Keep in mind some small goals for you to reach when you reach those goals, set bigger goals. You are important, and you must keep that in mind when you are feeling down. Re-evaluate the people you surround yourself with and create a positive support group who believes in you.
Robert Holden’s book, Happiness Now, states, “Happiness and self-acceptance go hand in hand.” Self-acceptance determines your level of happiness. The more self-acceptance you have, the happier you allow yourself to be. You will only be as happy as you feel you are worthy of being. And each person is worthy of the greatest of happiness.
Letting go of guilt is essential in becoming more self-accepting. Your past has gotten you where you are today. It’s provided you with both vulnerabilities and strengths. Your past has the potential to become an important part of your life. And an even more significant part of your life when you embrace it.
After you contemplate the events, relationships, and feelings of the past, you will gain insight as to who you are and who you are. Let go of the extravagant and unattainable ideas of how your recovery should go. Forgive yourself for past wrongdoings, hardships, or mistakes. Self-acceptance is a difficult process, and you must remember to be patient with yourself.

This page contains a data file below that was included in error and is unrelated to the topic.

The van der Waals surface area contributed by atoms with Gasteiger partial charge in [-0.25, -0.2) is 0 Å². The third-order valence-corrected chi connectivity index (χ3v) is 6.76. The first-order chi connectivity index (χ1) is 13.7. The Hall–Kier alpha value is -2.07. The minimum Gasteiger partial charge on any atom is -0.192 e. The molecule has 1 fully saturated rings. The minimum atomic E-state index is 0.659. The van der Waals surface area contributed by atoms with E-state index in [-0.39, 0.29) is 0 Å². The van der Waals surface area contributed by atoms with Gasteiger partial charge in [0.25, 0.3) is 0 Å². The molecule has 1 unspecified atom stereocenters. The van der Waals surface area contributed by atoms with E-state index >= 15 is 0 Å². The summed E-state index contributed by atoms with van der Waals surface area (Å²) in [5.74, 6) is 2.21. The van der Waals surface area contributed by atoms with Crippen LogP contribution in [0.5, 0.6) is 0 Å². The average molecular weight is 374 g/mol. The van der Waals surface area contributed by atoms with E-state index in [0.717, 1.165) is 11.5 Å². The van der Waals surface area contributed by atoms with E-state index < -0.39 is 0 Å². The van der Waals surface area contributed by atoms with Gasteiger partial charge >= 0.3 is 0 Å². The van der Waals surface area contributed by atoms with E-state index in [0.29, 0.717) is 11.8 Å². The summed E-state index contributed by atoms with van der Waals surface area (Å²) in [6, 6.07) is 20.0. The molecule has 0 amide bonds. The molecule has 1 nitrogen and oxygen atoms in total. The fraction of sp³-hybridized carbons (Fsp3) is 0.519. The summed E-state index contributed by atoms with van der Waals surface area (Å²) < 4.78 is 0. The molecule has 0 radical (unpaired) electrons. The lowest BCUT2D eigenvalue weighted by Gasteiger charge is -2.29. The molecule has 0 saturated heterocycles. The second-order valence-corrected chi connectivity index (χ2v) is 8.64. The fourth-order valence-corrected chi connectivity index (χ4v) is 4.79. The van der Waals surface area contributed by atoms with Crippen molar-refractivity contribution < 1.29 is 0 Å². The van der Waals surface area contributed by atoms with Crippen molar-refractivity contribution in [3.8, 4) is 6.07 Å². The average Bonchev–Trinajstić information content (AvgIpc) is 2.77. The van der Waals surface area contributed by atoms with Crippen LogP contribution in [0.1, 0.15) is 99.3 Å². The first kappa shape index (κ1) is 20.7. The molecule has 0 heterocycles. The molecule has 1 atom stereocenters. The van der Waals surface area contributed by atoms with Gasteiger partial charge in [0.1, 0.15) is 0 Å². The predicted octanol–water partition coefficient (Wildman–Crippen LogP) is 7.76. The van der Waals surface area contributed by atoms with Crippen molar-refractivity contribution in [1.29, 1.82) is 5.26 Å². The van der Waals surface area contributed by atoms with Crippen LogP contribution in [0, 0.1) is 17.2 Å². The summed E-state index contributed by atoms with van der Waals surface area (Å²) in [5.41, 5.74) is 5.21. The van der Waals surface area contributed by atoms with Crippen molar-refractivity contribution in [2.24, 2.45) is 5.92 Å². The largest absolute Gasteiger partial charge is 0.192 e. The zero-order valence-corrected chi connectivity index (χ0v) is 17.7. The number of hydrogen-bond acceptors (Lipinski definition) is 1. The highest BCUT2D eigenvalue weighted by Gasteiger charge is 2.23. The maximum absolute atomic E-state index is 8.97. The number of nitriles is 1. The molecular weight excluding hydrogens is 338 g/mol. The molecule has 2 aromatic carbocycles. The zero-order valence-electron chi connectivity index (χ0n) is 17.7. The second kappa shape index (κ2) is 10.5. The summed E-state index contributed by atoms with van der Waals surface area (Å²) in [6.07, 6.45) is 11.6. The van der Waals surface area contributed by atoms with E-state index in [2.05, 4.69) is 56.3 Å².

Becoming more self-accepting requires that we begin to understand that we’re not what we have been told, whether it’s our looks, intellect, or any questionable behavior. Our actions have all been coerced by some combination of background and biology.
Going forward, we absolutely can take responsibility for ways we’ve hurt or wronged others. But if we are to work on becoming more self-accepting productively, we must do so with compassion and forgiveness in our hearts. We need to realize that, up to this point, we could not have behaved differently.
Psychologist Christopher Germer explains in his book The Mindful Path To Self-Compassion that self-acceptance development occurs in five stages.
It is human instinct to respond to uncomfortable feelings with avoidance, resistance, or rumination ( continued thinking of a problem to fix it). We all have avoidance behaviors, drinking, overeating, or working too much. We may not even be aware of what we are feeling, but the uncomfortable feelings can lead to avoidance behaviors.
The path to self-acceptance is not to avoid feelings. Be mindful of feelings. Process the feelings, and do not push them away.
When you face your feelings and aversion no longer works, curiosity takes over. You want to learn more about why you feel the way you do. Curiosity can cause some anxiety, but nonetheless, it is an essential step in self-acceptance.
Question the feeling. What are you feeling? What led to this feeling? How can I overcome this feeling? Being curious about every aspect of your feelings is vital to building a strong sense of well-being and self-acceptance.